As with many children around the world, I was first exposed to parasites at a young age. Despite an early introduction, it wasn’t until taking a course on parasitology at the University of Colorado that I was fully able to appreciate the complexity of host-parasite relationships. After graduating from CU, I went on to study elk, bats, crocodiles, and wolves, while completely ignoring the organisms that lived on, and in them. While elk and bats are charismatic, it wasn’t long before I missed the complex world of parasites and quit my job with wolves to study parasites once again.
Since joining the Clayton-Bush lab, I have focused my research on the relationship between parasites, the social environment, and behavior. The frequency of many self-directed ectoparasite defenses are not only influenced by the intensity of infestation, but also by other environmental and social conditions. While many self-directed behaviors are well studied, we know far less about cooperative ectoparasite defenses. One such cooperative defense may be allopreening. Allopreening is when one bird preens another, and is thought to play important social and hygienic functions. My goal is to take an integrative approach to better understand the proximate and ultimate pressures that have shaped this fascinating behavior.
I am interested in the role of allopreening as an inducible ectoparasite defense, and if the social environment influences the rate at which birds allopreen. Because allopreening requires partners to come into contact with each other, it is possible that it comes with inherent parasite related costs. I am also interested in better understanding how this pair-bonding behavior may also influence parasite transmission. Allopreening in action.
Pigeons (Columba livia) and their ectoparasitic feather lice (Columbicola columbae) offer a great opportunity to study allopreening because pigeons allopreen regularly, but also unidirectionally. That is, females tend to allopreen males but not vice versa. If allopreening strictly provides protection from parasites, it would be disproportionately valuable to males that will receive most of the benefit. Allopreening may be a commodity that can be traded for itself or in exchange for other services from the male. For example, allopreening may be valuable for males as it reduces ectoparasite loads, and valuable for females because it may help reinforce monogamy or promote male protection. In this system, males invest heavily in parental care, and single females are often harassed by bachelor males.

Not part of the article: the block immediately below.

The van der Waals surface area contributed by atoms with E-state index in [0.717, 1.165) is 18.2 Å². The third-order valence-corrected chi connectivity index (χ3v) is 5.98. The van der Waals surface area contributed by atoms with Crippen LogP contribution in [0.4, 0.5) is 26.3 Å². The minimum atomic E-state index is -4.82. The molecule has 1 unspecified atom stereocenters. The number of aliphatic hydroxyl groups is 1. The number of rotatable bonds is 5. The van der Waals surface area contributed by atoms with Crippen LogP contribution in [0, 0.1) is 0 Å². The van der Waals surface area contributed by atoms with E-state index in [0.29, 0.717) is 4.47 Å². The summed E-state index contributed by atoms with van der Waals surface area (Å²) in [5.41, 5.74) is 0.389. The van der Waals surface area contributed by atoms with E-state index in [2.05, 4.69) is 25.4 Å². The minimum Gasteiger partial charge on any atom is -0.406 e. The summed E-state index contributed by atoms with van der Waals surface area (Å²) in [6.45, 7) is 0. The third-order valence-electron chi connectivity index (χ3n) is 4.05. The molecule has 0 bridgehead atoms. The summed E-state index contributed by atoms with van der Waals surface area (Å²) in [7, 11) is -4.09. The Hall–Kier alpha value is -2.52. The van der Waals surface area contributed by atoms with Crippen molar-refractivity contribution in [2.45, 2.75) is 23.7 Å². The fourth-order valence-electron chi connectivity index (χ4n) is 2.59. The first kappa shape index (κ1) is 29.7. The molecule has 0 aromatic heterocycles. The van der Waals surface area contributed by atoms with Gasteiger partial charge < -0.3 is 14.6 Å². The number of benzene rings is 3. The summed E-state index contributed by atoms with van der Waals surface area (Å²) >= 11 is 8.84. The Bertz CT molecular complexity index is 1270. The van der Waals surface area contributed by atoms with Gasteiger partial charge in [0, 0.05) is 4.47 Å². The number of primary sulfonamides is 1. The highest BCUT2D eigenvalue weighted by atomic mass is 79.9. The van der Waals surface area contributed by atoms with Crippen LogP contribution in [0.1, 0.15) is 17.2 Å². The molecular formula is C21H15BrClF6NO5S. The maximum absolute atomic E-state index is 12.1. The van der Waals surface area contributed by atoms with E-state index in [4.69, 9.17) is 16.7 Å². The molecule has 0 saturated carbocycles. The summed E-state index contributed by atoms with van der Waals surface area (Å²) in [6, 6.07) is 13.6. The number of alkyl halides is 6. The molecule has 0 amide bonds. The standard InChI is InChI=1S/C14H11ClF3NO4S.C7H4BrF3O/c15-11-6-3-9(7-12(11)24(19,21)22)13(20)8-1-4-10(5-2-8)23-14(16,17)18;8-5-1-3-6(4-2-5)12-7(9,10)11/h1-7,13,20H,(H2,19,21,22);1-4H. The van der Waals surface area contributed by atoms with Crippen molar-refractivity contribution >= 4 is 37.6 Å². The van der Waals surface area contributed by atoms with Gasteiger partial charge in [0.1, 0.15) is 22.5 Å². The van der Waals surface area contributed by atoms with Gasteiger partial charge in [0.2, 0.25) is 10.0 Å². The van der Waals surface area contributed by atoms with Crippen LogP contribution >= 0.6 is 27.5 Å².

Why study allopreening?
A more comprehensive understanding of this behavior will allow biologists to begin asking big questions about cooperation, sociality, and how the adaptive functions of a behavior can interact with the social functions. For example, if allopreening rates increase with parasite intensity, and allopreening is important for maintaining pair bonds, having parasites may increase group cohesion and cooperation in some animal societies. Allopreening may have initially evolved to provide direct fitness benefits to monogamous pairs of birds and their offspring. However, once established, the behavior could be coopted to promote cooperation between non-related group members. This may be especially true for birds that form large groups, as these are associated with higher parasite loads. Furthermore, we can also ask questions about the evolutionary pressures that lead some species to allopreen reciprocally, while others allopreen unidirectionally. This is important as we increasingly find reciprocal altruism and kin selection to be insufficient in explaining the extent of altruism and cooperation seen throughout the animal kingdom.
In addition to basic research, I am interested in creating outreach and teaching materials related to biology. I have mentored several undergraduate and middle school students. I firmly believe that the path to a more scientifically literate public and congress will rely on the next generation of voters.
I enjoy running ultra-marathons, backpacking, skiing, and playing volleyball.
Villa, S. M., G. B. Goodman, J. S. Ruff and D. H. Clayton. 2016. Does allopreening control avian ectoparasites? Biology Letters 12: 20160362. http://dx.doi.org/10.1098/rsbl.2016.0362.